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Cherokee Purple Heirloom Tomatoes

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TasunkaWitko View Drop Down
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    Posted: 25 May 2012 at 10:29
Here is a picture of a Cherokee Purple and some information from Wikipediai:

Quote Cherokee-Purple is the name of a cultivar of tomato unusual for the deep purple/red hue of its fruit. It was one of the first of the "black" color group of tomatoes. It is also unusual in being extremely popular for the sake of its flavor, instead of only its unusual color. Cherokee Purple tomatoes are beefsteak in style, with green "shoulders" across the top. They are also notable for having a dense, juicy texture, with small seed locules irregularly scattered throughout the flesh. The comparatively dark interior color is enhanced by the tendency of the seeds to be surrounded by green gel.

This cultivar originated with Craig LeHoullier, who claimed it was a century-old cultivar originating with the Cherokee people. In 1990, while living in West Chester, Pennsylvania, Craig received unsolicited in the mail, from John Green of Sevierville, Tennessee, a brief note and a small packet of seeds. The note indicated that John wanted to share this unnamed tomato with Craig, and that it was a purple tomato that the Cherokee Indians gave to his neighbors 100 years ago. Upon growing the seeds and observing the fruit, Craig was surprised and delighted to find that the fruit was remarkably close to being a true purple in color (pink tomatoes were often referred to as purple in horticultural literature, so the color of the tomato was quite a surprise). The tomato was named in line with the note that accompanied the seeds, and a sample of seeds sent that winter to Jeff McCormack, founder of Southern Exposure Seed Exchange, as well as listed in the Seed Savers Exchange (SSE) Yearbook 1991 edition. A few years later, Craig also sent it to Rob Johnston, founder of “Johnnys Selected Seeds” Both seed companies elected to multiply the seed and carry the variety in their seed catalogs. Craig sent out many seed samples to SSE members over the next few years. Through these transactions, as well as the availability via the two seed companies, Cherokee Purple has become a very popular, widely grown and well regarded variety. Craig now lives in Raleigh, North Carolina, and Cherokee Purple remains one of his favorite varieties in a tomato collection that numbers well over 1500 varieties.

Here is some more great information on these tomatoes from John Rivera:
 
Quote Cherokee-Purples grow fairly big; they are pretty in an gnarly, rough kind of way, definitely not your hybridized, pampered tasteless tomato that's picture perfect. They have a wonderfully rich and deep tomatoey flavor, much more intense than a regular garden tomato. They have lots of "meat" on them and make great slices for sandwiches and burgers. They are also delicious when simply sliced up with a sprinkle of salt.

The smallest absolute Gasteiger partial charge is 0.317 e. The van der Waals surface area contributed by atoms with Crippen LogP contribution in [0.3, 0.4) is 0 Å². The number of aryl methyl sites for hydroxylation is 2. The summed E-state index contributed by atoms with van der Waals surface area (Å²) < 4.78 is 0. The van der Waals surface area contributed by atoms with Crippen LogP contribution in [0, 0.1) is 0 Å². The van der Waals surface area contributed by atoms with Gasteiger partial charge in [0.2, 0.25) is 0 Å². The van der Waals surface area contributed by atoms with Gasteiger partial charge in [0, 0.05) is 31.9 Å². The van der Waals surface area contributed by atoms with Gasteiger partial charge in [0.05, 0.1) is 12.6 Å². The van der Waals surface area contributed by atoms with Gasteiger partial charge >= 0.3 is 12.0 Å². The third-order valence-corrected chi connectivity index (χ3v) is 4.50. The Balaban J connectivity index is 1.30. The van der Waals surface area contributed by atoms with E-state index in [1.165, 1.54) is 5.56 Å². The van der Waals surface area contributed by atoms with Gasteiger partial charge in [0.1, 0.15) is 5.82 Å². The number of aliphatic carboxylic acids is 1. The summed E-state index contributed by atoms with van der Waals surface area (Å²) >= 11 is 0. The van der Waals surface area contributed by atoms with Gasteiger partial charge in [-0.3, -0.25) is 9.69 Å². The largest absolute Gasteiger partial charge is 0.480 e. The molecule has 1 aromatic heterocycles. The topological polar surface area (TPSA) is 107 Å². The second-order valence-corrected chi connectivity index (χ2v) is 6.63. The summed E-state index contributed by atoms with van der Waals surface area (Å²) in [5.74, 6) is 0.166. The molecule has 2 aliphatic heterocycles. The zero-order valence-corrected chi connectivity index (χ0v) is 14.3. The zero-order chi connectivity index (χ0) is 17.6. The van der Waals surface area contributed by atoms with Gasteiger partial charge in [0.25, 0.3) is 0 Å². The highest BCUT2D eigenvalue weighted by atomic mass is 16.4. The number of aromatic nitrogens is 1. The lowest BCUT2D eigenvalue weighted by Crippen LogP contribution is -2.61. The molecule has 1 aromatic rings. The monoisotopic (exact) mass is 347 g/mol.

This year I planted one of these great tomato plants - hopefully it will do well!
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Post Options Post Options   Thanks (0) Thanks(0)   Quote HistoricFoodie Quote  Post ReplyReply Direct Link To This Post Posted: 26 May 2012 at 05:03
Ron, Cherokee Purple may be the world's second ugliest tomato. But there's no question about its great flavor. It consistently scores #1 or #2 in taste contests.
 
I know Craig Lehoulier well, and he's always regretted giving it that name. It doesn't really fit in the pink/purple group. And it's use by the Cherokee is problematical. Plus it's led to some pretty wild made-up stories by some seed marketing folks.
 
A couple of minor corrections to the wiki write-up:
 
Mr Green never claimed that his neighbor had been growing it for a century. He simply claimed that the Cherokee had been growing it for a hundred years. No documentation has ever been uncovered to that effect.
 
The idea that Cherokee Purple is one of the first of the black tomatoes is ludicrous on the face of it. Black tomatoes---most of which originated in the Crimia---have been around for several hundred years at least. Black Krim---a rather undistinguished tomato, IMO--- was probably the first to reach any sort of popularity in the US, and was later given a great shot in the arm by Martha Stewart, who touted it as her choice of the year when heirlooms were first coming into the mainstream.
 
CPs are not a "true purple color," and Craig never discovered any such thing. In fact, he had named them before he even grew them, strictly from the information given him by Mr. Green.
 
None of which detracts from the simple fact that they are a great tomato, and I hope they do well for you.
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Post Options Post Options   Thanks (0) Thanks(0)   Quote Marissa Quote  Post ReplyReply Direct Link To This Post Posted: 04 June 2012 at 11:36
I love Cherokee Purples. This year, my mom did all my tomato starts for me. I planted two "Cherokee Purples" but now that they have set fruit, they are clearly Brandywines! Oh well, the farm has them growing so I will get my share anyway.